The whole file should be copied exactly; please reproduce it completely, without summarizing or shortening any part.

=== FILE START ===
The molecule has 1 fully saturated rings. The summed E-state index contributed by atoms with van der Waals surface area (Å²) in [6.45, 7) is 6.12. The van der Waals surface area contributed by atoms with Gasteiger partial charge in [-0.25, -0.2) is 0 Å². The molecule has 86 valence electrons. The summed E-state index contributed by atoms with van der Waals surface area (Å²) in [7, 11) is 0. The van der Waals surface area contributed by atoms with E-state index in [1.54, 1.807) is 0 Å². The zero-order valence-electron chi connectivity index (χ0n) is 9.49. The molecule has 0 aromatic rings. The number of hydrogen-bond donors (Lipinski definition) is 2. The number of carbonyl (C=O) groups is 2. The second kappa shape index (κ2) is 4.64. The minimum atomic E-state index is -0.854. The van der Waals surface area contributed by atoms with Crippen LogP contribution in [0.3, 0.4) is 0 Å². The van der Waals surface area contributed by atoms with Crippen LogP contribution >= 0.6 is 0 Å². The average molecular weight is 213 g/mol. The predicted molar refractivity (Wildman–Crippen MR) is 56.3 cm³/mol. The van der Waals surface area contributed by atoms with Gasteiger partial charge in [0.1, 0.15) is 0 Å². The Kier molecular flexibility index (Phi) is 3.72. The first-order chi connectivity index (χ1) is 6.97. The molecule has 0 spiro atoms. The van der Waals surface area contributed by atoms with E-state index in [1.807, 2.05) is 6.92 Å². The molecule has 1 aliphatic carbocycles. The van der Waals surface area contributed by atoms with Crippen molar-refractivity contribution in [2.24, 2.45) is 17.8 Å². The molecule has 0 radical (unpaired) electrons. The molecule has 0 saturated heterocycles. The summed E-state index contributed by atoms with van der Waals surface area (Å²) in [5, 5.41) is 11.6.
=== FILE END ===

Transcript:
The molecule has 1 fully saturated rings. The summed E-state index contributed by atoms with van der Waals surface area (Å²) in [6.45, 7) is 6.12. The van der Waals surface area contributed by atoms with Gasteiger partial charge in [-0.25, -0.2) is 0 Å². The molecule has 86 valence electrons. The summed E-state index contributed by atoms with van der Waals surface area (Å²) in [7, 11) is 0. The van der Waals surface area contributed by atoms with E-state index in [1.54, 1.807) is 0 Å². The zero-order valence-electron chi connectivity index (χ0n) is 9.49. The molecule has 0 aromatic rings. The number of hydrogen-bond donors (Lipinski definition) is 2. The number of carbonyl (C=O) groups is 2. The second kappa shape index (κ2) is 4.64. The minimum atomic E-state index is -0.854. The van der Waals surface area contributed by atoms with Crippen LogP contribution in [0.3, 0.4) is 0 Å². The van der Waals surface area contributed by atoms with Crippen LogP contribution >= 0.6 is 0 Å². The average molecular weight is 213 g/mol. The predicted molar refractivity (Wildman–Crippen MR) is 56.3 cm³/mol. The van der Waals surface area contributed by atoms with Gasteiger partial charge in [0.1, 0.15) is 0 Å². The Kier molecular flexibility index (Phi) is 3.72. The first-order chi connectivity index (χ1) is 6.97. The molecule has 0 spiro atoms. The van der Waals surface area contributed by atoms with E-state index in [1.807, 2.05) is 6.92 Å². The molecule has 1 aliphatic carbocycles. The van der Waals surface area contributed by atoms with Crippen molar-refractivity contribution in [2.24, 2.45) is 17.8 Å². The molecule has 0 radical (unpaired) electrons. The molecule has 0 saturated heterocycles. The summed E-state index contributed by atoms with van der Waals surface area (Å²) in [5, 5.41) is 11.6.